Sprites are the dynamic objects that make our game interesting. They are the player you control and interact with, as well as the enemies you defeat. Let’s add a sprite to our game.

If you would like to follow along in my git repository, download or clone the following repository:


Then to see the code for this tutorial specifically, checkout the branch tutorial-4:

git checkout -b tutorial-4 remotes/origin/tutorial-4

Drawing the Sprite

Sprites, much like the background tiles, are also made up of 8x8 pixel tiles. Because this isn’t very much space, characters like Mario or Mega Man are actually made up of multiple sprites that move together in unison. We will use YY-CHR again to create a spaceship graphic, much the same way that we created our background graphics:

YY-CHR Sprite

While the spaceship that we added into our sprite sheet looks fine if we’re viewing the sprite sheet itself, where we placed the graphics makes it difficult to locate in code. In order to make it easier to reference each tile in the spaceship from code, we can “minify” this graphic. This is recommended due to the limited graphical space we have available to us, and ideally we shouldn’t be wasting any. With YY-CHR we can copy single or multiple tiles and move them to other locations, like so:

YY-CHR Minified Sprite

Go ahead and save the sprite sheet. Because we already included this file earlier when we added background graphics, we don’t have to do anything further with this file.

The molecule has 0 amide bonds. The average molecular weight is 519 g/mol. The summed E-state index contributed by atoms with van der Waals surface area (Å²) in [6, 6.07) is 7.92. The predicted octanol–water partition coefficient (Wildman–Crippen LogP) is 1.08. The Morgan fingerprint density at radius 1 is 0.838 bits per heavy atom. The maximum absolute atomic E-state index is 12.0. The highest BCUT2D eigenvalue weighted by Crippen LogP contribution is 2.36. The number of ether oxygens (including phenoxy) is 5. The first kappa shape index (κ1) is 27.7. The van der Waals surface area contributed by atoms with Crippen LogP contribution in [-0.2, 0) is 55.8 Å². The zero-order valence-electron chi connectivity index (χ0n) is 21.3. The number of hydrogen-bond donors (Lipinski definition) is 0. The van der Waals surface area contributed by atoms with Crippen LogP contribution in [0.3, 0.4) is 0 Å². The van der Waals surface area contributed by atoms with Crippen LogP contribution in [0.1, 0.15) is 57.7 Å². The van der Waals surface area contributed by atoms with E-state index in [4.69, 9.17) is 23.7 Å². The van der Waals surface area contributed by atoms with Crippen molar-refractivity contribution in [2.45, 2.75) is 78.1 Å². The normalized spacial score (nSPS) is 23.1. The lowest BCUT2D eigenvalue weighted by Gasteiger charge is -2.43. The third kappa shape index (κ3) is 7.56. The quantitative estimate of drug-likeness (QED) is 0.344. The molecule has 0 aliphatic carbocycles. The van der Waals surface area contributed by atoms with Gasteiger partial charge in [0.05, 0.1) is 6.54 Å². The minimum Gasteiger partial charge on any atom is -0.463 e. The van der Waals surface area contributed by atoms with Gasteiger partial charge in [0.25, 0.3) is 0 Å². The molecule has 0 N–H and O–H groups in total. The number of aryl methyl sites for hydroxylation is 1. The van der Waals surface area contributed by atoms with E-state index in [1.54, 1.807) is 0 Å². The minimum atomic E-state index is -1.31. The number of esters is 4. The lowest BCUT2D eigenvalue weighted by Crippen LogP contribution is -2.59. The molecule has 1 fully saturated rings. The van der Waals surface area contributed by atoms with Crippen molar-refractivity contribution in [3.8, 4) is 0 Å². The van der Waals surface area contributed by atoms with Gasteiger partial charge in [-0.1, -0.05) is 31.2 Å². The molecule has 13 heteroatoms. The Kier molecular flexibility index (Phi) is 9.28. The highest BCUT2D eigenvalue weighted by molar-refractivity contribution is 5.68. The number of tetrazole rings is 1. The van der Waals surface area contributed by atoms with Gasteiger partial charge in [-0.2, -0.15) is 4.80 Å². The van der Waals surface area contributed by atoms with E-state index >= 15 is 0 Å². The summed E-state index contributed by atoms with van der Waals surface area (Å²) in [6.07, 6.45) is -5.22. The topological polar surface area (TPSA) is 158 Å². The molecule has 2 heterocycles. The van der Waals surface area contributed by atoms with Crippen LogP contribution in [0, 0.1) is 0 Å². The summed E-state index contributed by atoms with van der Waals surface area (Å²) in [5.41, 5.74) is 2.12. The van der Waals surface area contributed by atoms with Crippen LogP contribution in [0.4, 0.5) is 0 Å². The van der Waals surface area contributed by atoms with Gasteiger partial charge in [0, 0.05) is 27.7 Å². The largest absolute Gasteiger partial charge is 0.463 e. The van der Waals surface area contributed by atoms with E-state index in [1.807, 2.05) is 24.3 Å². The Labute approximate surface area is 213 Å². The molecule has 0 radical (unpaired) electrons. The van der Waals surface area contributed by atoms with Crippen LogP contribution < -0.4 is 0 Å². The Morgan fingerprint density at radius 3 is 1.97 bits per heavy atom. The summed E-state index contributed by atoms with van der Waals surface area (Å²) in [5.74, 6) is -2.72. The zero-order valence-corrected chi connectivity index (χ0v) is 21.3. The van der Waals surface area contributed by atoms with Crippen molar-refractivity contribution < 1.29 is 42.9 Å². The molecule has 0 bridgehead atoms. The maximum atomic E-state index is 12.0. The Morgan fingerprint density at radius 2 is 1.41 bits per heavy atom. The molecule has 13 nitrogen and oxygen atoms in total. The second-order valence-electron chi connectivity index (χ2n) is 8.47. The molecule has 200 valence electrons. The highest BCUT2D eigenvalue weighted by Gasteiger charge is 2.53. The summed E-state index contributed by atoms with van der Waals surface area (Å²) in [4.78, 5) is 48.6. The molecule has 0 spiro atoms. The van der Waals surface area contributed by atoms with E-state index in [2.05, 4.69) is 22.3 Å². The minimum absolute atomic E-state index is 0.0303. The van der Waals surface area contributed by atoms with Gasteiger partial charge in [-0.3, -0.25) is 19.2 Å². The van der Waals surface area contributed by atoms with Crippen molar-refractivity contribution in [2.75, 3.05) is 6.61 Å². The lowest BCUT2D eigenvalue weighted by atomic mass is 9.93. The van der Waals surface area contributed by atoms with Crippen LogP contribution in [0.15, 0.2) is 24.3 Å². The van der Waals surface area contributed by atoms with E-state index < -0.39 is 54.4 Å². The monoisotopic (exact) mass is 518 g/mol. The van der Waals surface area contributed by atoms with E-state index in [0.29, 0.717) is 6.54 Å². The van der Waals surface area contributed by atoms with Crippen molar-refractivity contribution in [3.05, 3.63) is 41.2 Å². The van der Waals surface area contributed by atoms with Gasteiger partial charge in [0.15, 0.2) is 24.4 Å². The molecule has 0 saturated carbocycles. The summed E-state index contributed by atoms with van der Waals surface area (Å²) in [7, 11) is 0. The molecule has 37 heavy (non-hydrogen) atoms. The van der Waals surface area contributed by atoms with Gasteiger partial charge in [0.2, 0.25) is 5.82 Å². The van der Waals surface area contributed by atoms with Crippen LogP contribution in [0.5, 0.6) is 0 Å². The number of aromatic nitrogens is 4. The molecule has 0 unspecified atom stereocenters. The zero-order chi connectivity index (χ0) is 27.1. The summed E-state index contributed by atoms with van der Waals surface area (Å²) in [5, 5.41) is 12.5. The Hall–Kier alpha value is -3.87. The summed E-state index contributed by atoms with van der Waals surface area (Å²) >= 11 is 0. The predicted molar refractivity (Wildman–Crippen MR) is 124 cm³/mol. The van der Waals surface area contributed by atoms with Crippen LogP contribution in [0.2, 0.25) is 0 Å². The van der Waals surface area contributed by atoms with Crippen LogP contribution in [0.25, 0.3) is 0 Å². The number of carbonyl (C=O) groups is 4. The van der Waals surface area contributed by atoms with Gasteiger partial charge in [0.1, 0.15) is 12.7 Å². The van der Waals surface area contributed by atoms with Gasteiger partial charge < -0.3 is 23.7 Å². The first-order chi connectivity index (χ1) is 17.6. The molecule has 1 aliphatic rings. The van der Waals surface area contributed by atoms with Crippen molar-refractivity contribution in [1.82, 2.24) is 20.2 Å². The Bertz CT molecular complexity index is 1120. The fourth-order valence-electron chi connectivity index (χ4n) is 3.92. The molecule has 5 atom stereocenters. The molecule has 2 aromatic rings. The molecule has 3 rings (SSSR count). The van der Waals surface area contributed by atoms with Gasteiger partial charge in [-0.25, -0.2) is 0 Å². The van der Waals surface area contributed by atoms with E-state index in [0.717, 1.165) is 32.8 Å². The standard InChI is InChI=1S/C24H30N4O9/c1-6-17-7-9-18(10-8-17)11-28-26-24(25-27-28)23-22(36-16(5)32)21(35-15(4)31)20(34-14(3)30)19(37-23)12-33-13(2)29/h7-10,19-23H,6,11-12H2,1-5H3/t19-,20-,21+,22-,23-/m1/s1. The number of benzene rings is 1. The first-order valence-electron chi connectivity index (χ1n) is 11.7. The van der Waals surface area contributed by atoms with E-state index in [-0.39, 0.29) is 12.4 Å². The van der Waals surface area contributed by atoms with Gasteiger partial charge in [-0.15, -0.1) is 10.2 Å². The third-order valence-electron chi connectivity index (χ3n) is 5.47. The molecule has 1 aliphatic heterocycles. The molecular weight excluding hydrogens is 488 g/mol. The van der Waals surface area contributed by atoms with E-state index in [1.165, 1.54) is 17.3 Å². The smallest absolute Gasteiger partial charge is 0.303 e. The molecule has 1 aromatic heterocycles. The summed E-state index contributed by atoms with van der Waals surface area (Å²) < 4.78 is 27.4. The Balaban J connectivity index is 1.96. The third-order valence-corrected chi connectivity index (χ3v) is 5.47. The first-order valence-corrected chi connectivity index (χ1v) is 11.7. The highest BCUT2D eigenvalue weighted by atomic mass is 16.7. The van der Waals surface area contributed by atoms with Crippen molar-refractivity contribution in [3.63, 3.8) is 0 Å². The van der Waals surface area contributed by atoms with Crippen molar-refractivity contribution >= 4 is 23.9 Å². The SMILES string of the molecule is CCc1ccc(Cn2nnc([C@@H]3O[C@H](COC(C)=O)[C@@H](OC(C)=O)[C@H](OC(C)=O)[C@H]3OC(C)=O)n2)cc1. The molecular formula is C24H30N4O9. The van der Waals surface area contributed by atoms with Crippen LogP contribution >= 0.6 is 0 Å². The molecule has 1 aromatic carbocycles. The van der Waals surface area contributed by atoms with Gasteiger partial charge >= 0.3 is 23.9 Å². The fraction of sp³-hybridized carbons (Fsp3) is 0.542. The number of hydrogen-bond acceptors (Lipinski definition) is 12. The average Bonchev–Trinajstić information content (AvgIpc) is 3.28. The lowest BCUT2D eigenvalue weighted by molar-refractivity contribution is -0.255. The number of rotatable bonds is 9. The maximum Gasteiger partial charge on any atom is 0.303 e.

Adding Sprite Data

Now, much like we did with the background graphics, we need to create the data that represents our new spaceship graphic. Create a new file called graphics/sprites.asm and add the following data:

  .db $80, $0A, $00, $80
  .db $80, $0B, $00, $88
  .db $80, $0C, $00, $90
  .db $88, $0D, $00, $80
  .db $88, $0E, $00, $88
  .db $88, $0F, $00, $90

Keep in mind that the spaceship we created consists of a total of 6 tiles. In the data above, each row represents a single tile. For each tile, there are four bytes of data, in the following order:

  • Vertical screen position (in pixels)
  • Graphical tile (hex value of the tile in the sprite sheet)
  • Attributes (represents multiple things, including the color palette)
  • Horizontal screen position (in pixels)

Let’s make some better sense of the vertical and horizontal screen positions. These are just the initial positions, and can be modified later. This will become important when we want to actually move this thing around on the screen. Because we know that each tile is an 8 pixel square, we can initially set them up 8 pixels apart. Placing the ship near $80 both vertically and horizontally will place it near the center of the screen. Sprites within a few pixels of $FF will end up off the screen.

The second byte in the row is the graphical tile, which corresponds exactly to the tile in our sprite sheet. This is done the same way we set up our background data.

Sprite Attributes

Finally, the attribute byte is a little more complicated. We have used the value $00 here, but this byte can be more easily represented in binary because each bit has a purpose. Let’s use 76543210 and see what each bit does:

  • Bits 0 and 1 are for the color palette
  • Bits 2, 3 and 4 are not used
  • Bit 5 is the priority (0 shows the sprite in front of the background, and 1 displays the sprite behind it)
  • Bit 6 flips the sprite horizontally (0 is normal, 1 is flipped)
  • Bit 7 flips the sprite vertically (0 is normal, 1 is flipped)